Aside from that ... I have also now just realised that I'm actually quite under-educated about the Lightroom Keywording process.
Is there a good source for reading up on the whole 'Parenting' business?
I've just read somewhere that Lightroom adds extra 'parent' keywords on export!!! Surely, you must be able to turn this on/off ?

A few times I have been puzzled, that after upload to agencies I'm told I have 77 keywords when I was almost certain that I had carefully kept them to under 50 before exporting!

Back to do some more study .... any good Lightroom Keyword links/tips?

Thanks
 

Tony Jay

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Simon, this I CAN help you with.

If you have a hierarchy of keywords you can control which keywords in the hierarchy get exported.

I have an extensive hierarchical collection of keywords.
Some of the keywords are there to help me organize myself.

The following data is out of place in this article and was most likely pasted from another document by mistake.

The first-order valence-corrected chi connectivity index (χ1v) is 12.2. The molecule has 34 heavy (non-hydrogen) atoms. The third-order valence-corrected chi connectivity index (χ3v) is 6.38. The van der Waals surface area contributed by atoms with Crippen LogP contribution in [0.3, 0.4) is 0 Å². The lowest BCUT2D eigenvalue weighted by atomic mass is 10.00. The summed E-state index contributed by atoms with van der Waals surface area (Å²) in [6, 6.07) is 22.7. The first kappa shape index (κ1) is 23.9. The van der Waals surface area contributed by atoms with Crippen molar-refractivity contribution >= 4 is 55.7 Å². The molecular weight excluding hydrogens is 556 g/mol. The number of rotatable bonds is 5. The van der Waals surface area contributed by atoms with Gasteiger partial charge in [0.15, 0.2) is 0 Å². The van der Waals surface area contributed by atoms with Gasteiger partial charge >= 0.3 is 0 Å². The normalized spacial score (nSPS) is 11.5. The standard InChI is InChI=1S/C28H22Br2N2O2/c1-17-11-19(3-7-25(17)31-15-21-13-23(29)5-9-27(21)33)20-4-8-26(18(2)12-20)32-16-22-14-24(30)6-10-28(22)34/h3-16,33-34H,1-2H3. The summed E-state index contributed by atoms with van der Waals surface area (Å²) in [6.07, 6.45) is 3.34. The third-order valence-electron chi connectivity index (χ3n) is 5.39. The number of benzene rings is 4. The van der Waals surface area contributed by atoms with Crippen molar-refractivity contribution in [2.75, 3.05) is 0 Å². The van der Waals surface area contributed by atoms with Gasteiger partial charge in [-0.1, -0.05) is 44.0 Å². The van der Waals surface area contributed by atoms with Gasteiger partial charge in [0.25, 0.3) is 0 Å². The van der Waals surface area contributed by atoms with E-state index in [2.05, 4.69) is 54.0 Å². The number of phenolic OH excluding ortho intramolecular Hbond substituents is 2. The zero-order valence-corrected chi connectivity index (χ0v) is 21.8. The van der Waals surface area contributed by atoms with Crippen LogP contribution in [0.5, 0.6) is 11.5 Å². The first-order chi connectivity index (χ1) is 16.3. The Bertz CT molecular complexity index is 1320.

As a simple example I have a non-exportable keyword "WORLD LOCATION".
The next level of keywords include, again non-exportable keywords, called "CONTINENTS" and "ISLANDS"
First-generation of keywords in "CONTINENTS" include, "Africa", "Asia", "Australia", etc. These are exportable.

The screen-grab shows the 'Edit Keyword Tag'.
View attachment editkeywordtag.JPG

You will note that I have capitalized this keyword - this acts as a visual clue that this keyword should NOT be exportable.
In the 'keyword tag options' the 'Include on Export' option is UNCHECKED.
However, the option 'Export Containing Keywords' is CHECKED.
This means that subordinate or child keywords are exported when the parent keyword is not.